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The arrival of the offseason means that it's time to rank stuff. Already this winter, we've sized up the 60 best free agents, both on an overall and positional basis. There's no law that prevents us from ranking minor-league players in addition to their big-league counterparts. As such, we're going to spend the winter evaluating every team's farm system. 

The lack of a minor-league season makes that more of a challenge this year. It doesn't help that some teams opted against sharing video and data from their alternate-site camps with the rest of the league. As such, we've opted against overthinking this. Our rankings will essentially be the same as they were last winter with a few changes. First, we'll exclude anyone who graduated by exhausting their rookie eligibility; second, we'll replace them with draftees or other worthy prospects; and third, and lastly, we'll present the information in a new format.

In every article in this series, you'll find a team's top five prospects as well as five others we felt like including, either because of their promise or some other reason. For those top five prospects, you'll find a quick summation of their pros (their saving grace, if one will) and their cons (their fault line), as well as beefier report and our attempt to peg their "likeliest outcome."

These rankings were compiled by talking to industry folks -- scouts, analysts, and other evaluators -- and include a touch of our own evaluative biases. Remember, that this is more of an art than a science, and that the write-ups matter more than the rankings themselves.

Now, let's get on to the top five prospects in the Philadelphia Phillies system.

1. Mick Abel, RHP

Age (as of 4/1/2021): 19

Height/Weight: 6-foot-5, 190 pounds

Acquired: No. 15 pick in the 2020 draft (Jesuit High School, Oregon)

Highest level: High school

Saving grace: Upside 

Fault line: Inexperience

Scouting report: It takes a lot for a right-handed prep arm to go early in the draft. In that sense, it shouldn't have been too surprising that Abel slid to the Phillies despite possessing a high upside. He has everything you could want in a young pitcher: a strong frame; three budding pitches; athleticism; and projectability. There's risk that he gets hurt or doesn't develop as hoped, of course, but there's also a chance he turns into one of the better values of the 2020 draft.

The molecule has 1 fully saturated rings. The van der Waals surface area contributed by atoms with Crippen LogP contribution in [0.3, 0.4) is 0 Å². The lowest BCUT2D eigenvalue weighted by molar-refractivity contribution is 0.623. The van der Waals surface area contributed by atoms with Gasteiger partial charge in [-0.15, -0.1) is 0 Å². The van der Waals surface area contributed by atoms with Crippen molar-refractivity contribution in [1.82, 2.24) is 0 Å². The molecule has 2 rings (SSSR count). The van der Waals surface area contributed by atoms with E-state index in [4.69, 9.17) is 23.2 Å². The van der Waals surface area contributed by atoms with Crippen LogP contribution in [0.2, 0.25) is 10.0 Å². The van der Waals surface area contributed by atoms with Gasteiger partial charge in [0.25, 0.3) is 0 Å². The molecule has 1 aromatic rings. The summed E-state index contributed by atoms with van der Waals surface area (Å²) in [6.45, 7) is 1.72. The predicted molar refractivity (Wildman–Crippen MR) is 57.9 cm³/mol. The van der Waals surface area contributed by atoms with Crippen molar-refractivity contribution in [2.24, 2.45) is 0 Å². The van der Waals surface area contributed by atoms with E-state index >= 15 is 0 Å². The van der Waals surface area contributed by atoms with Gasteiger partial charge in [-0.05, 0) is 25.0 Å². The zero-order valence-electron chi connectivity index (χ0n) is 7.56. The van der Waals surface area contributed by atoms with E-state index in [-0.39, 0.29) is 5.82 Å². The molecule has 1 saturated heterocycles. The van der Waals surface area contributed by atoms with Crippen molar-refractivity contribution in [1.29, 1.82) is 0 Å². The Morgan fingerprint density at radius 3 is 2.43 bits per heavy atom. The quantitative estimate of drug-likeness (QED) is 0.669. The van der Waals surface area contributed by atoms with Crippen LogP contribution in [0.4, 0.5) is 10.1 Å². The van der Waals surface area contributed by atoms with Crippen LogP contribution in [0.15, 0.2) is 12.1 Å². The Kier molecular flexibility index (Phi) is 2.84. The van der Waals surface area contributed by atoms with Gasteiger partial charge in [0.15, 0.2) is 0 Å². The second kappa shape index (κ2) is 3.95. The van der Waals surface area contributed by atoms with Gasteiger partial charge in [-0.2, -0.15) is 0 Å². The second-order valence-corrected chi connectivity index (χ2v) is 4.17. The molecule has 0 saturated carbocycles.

Likeliest outcome: Above-average starter

2. Bryson Stott, SS

Age (as of 4/1/2021): 23

Height/Weight: 6-foot-3, 200 pounds

Acquired: No. 14 pick in the 2019 draft (UNLV)

Highest level: Low-A

Saving grace: Pop

Fault line: Hit tool

Scouting report: Stott is on the bigger side for a shortstop, and probably would've slid over to third base already had he played in a different era. Luckily for him and his value, there's reason to think he'll remain at short for the next several years. That could make him an intriguing two-way contributor provided his bat lives up to its promise. Stott has above-average pop, but he struck out more frequently in his first taste of pro ball than he had in college. If he can get a handle on that, he has a chance to become the first notable UNLV hitter since Ryan Ludwick.

Likeliest outcome: Power-dependent shortstop

3. Francisco Morales, RHP

Age (as of 4/1/2021): 21

Height/Weight: 6-foot-4, 185 pounds

Acquired: Third-round pick in the 2019 draft (Seminole High School, Florida)

Highest level: A-ball

Saving grace: Fastball-slider combination

Fault line: Changeup and command

Scouting report: Given Morales' age, athleticism, and fastball-slider one-two punch, it's possible that he develops into a middle-of-the-rotation starter. In order to get there, he's going to need to improve his changeup and his command. The latter would seem to be more of a challenge because of a less-than-graceful delivery. For the time being, it feels more realistic to view him as a high-leverage arm in the making rather than a realistic long-term rotation piece.